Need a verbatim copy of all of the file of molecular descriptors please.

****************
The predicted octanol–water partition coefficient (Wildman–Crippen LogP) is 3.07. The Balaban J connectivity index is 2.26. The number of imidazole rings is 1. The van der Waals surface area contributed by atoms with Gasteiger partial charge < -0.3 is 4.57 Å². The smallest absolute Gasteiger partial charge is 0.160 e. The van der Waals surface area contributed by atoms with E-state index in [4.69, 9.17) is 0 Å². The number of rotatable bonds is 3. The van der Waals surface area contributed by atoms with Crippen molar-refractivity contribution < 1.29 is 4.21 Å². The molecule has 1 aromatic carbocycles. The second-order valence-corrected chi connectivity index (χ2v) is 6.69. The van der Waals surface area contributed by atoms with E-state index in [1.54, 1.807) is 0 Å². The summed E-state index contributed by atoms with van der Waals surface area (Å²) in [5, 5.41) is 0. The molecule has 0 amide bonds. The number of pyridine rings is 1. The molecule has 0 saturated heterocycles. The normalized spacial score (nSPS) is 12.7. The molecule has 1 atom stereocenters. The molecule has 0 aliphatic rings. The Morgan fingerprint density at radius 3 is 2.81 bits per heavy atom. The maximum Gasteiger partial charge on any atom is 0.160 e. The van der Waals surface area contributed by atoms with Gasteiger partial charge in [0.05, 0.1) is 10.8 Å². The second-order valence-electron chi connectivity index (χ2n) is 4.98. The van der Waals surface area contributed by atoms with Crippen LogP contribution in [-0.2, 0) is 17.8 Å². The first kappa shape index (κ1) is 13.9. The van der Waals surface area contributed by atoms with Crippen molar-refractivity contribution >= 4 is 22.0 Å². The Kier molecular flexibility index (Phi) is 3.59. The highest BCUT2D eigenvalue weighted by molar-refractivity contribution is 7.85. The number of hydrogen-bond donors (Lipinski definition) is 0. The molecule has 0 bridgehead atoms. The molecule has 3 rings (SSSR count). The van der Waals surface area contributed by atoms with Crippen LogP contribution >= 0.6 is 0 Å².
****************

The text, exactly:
The predicted octanol–water partition coefficient (Wildman–Crippen LogP) is 3.07. The Balaban J connectivity index is 2.26. The number of imidazole rings is 1. The van der Waals surface area contributed by atoms with Gasteiger partial charge < -0.3 is 4.57 Å². The smallest absolute Gasteiger partial charge is 0.160 e. The van der Waals surface area contributed by atoms with E-state index in [4.69, 9.17) is 0 Å². The number of rotatable bonds is 3. The van der Waals surface area contributed by atoms with Crippen molar-refractivity contribution < 1.29 is 4.21 Å². The molecule has 1 aromatic carbocycles. The second-order valence-corrected chi connectivity index (χ2v) is 6.69. The van der Waals surface area contributed by atoms with E-state index in [1.54, 1.807) is 0 Å². The summed E-state index contributed by atoms with van der Waals surface area (Å²) in [5, 5.41) is 0. The molecule has 0 amide bonds. The number of pyridine rings is 1. The molecule has 0 saturated heterocycles. The normalized spacial score (nSPS) is 12.7. The molecule has 1 atom stereocenters. The molecule has 0 aliphatic rings. The Morgan fingerprint density at radius 3 is 2.81 bits per heavy atom. The maximum Gasteiger partial charge on any atom is 0.160 e. The van der Waals surface area contributed by atoms with Gasteiger partial charge in [0.05, 0.1) is 10.8 Å². The second-order valence-electron chi connectivity index (χ2n) is 4.98. The van der Waals surface area contributed by atoms with Crippen LogP contribution in [-0.2, 0) is 17.8 Å². The first kappa shape index (κ1) is 13.9. The van der Waals surface area contributed by atoms with Crippen molar-refractivity contribution >= 4 is 22.0 Å². The Kier molecular flexibility index (Phi) is 3.59. The highest BCUT2D eigenvalue weighted by molar-refractivity contribution is 7.85. The number of hydrogen-bond donors (Lipinski definition) is 0. The molecule has 0 bridgehead atoms. The molecule has 3 rings (SSSR count). The van der Waals surface area contributed by atoms with Crippen LogP contribution >= 0.6 is 0 Å².